If anything, the DLC’ers have just played into the GOP’s hands, rather than maneuvering around them.  Clinton was always very careful at dancing around, never going too extreme, but always staying out of their reach.  But the DLC crowd has moved directly into their pocket and insist that we join them there.  I don’t remember Clinton ever blaming me for offending America or screwing up his plans.  I don’t think he ever insulted us at all.  Yet these people can’t seem to stop doing that.  Sure, Winship says he’ll fight with us; but he sure is worried that we’re too dumb to know when to give up the fight.

And again, I think this is just because they’ve been incorporated into the Establishment, while being convinced that they’re really only carrying Clinton’s torch further.  It’s like they saw someone on fire rolling on the ground to put out the flames and imagined it was a crazy new dance move.  Clinton didn’t do what he did because he wanted to.  He did it because he had to.  But these people have turned it into a principle, and attack anyone who isn’t doing the same.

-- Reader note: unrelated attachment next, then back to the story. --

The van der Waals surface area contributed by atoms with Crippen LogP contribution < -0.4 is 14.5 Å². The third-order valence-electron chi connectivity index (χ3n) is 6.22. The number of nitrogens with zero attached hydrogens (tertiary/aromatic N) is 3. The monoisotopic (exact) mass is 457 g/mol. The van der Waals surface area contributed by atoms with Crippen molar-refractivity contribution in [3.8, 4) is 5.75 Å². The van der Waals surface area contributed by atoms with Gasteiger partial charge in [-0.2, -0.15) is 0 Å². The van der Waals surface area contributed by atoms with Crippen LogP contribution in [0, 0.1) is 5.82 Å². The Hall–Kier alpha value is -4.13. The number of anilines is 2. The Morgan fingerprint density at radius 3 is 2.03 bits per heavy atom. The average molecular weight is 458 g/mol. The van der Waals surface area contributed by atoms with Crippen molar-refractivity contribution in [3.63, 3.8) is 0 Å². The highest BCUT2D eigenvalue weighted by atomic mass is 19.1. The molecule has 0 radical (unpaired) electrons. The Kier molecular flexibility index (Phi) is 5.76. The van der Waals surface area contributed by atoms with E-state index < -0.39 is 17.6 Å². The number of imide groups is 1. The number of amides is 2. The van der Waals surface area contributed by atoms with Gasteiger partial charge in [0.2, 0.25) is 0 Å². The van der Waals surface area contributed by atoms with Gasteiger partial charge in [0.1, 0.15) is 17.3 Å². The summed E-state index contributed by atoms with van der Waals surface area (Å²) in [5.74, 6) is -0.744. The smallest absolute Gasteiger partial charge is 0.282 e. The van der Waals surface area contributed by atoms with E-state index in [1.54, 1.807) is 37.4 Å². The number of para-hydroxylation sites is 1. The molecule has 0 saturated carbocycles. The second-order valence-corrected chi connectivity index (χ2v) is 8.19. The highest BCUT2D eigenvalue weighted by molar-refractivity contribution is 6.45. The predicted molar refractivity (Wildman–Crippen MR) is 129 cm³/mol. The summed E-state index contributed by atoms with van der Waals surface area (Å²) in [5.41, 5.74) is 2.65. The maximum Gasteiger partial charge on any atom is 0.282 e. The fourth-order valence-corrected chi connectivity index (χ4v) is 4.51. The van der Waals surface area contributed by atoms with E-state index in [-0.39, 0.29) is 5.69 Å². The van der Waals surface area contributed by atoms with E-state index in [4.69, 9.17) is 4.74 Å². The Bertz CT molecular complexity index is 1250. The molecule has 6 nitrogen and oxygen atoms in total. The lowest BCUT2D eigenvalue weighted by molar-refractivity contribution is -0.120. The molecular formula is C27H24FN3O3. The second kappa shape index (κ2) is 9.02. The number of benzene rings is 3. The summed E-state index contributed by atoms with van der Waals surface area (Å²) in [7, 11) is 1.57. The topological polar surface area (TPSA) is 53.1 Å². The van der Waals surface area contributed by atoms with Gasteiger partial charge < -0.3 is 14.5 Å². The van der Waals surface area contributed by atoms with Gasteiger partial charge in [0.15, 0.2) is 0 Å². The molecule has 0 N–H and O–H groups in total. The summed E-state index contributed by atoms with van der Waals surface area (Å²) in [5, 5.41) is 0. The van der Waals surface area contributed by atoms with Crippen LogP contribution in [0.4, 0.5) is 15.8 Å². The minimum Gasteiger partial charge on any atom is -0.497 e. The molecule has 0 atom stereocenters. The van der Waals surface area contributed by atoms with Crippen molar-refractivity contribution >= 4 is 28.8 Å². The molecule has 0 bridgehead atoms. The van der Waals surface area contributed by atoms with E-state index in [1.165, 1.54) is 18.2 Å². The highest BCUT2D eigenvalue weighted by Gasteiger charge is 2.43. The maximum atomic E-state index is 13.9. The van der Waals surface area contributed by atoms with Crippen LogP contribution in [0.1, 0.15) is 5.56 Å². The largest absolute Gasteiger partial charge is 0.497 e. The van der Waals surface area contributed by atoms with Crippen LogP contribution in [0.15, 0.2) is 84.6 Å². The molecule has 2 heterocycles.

None of this is to suggest that every one of the DLC crowd is a former Clinton worker or anything.  Some of them are just tag-alongs.  Winship, for instance, was still a silly college student during Clinton’s first term.  As a side note, he attributes to us the silliness he exhibited back then.  He writes of his five-day hunger strike regarding the establishment of an Asian-American Studies program at his university; and suggests we suffer from his former political naiveté.  I’ve never done such an embarrassingly silly thing, and if I did, I’d surely not be such a putz as to assume that other people are doing the same thing.  And I say that as a former Republican who trusted Rush Limbaugh.